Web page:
In the few sentences that I've posted about Tom Tykwer's "Perfume: The Story of a Murderer" (just blurbs on my Best of 2006 and Double-Bills lists), I mentioned that the movie was a striking feat of "cine-sthesia," as it were, and that the murders themselves reminded me of Hannibal Lecter's analysis of Jame Gumb in "Silence of the Lambs": The killing is incidental. What does he seek? (In this sense it reminded me of Michael Powell's "Peeping Tom," too -- voyeurism as a form of possession through the senses -- sight or smell.) And, of course, Grenouille (the scentless apprentice) kills because he covets. Jame Gumb wants to possess a woman's skin; Grenouille wants her scent -- and, by extension, all women's scents.
I wonder if one reason I was so enthralled by Tykwer's film (it's gotten mixed reviews: a 54 on RottenTomatoes) is that I'm told I have mild synesthesia, where senses bleed together a bit so that, for example (from the American Heritage Dictionary definition of the word), "the hearing of a sound produces the visualization of a color." That's very much like what the movie does, with color, shape, texture and sound orchestrated to express odors. But doesn't everybody experience this to some degree? My sensations have mostly to do with color, shape, texture and brightness. Sounds, particularly music (and to a lesser extent tastes, smells, even tactile feelings), are always accompanied by colors and shapes. Doesn't everybody know that trumpets are round and red? That violins are long and yellow? That pianos are (generally speaking) ovoid and green? Snare drums are light grey, short and thin and flat, like em-dashes, while cymbals are silvery, shimmery and round-ish but with no distinct edges, like a spray. Those are some of the things I always see in my head when I listen to music. Also: The number two is green, just as surely as the number five is red and seven is blue. (And the funny thing is, that's true for Roman numerals as well as Arabic ones, though the colors aren't all as strong.) I don't know where these associations come from -- if I've always had them or if I made them when I was a kid.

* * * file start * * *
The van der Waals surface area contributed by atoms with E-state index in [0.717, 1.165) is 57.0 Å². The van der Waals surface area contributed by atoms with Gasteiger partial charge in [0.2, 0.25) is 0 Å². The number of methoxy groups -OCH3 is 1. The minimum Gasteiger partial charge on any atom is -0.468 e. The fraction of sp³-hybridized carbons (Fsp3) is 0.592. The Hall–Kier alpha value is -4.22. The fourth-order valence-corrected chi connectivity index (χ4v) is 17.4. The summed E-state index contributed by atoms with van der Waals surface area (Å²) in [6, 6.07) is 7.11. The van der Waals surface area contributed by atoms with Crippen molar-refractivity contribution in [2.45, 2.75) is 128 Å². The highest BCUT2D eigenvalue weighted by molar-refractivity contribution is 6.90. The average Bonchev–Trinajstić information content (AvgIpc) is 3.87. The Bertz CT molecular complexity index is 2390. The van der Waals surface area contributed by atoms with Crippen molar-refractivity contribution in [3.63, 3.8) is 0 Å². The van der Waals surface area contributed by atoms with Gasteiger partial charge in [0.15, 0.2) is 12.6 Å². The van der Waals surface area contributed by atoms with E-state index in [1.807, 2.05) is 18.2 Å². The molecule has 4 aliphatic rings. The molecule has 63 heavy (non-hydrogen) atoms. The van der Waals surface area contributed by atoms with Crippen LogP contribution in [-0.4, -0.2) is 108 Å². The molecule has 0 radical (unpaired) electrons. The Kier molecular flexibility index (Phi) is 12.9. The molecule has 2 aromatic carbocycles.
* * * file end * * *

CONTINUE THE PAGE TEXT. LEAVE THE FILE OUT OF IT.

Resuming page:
Do you have these experiences? Care to describe them?
Getting back to my first paragraph, I wanted to refer you to a splendid (and splendidly titled) piece by Stephen Romer in the Times Literary Supplement called "Distilled, bottled, and bewildered" that is a combined discussion of Tykwer's film, Patrick Süskind’s original 1985 novel, and a book of historical research and analysis of the "olfactory arts" by Richard Stamelman called "Perfume: Joy, Obsession, Scandal, Sin." An excerpt that I thought was exceptionally perceptive (beware of spoilers):
Editor's note: The 2005 edition of Roger Ebert's Movie Yearbook is now on sale, and features this introduction in which the critic explains how the movies helped him through a difficult year.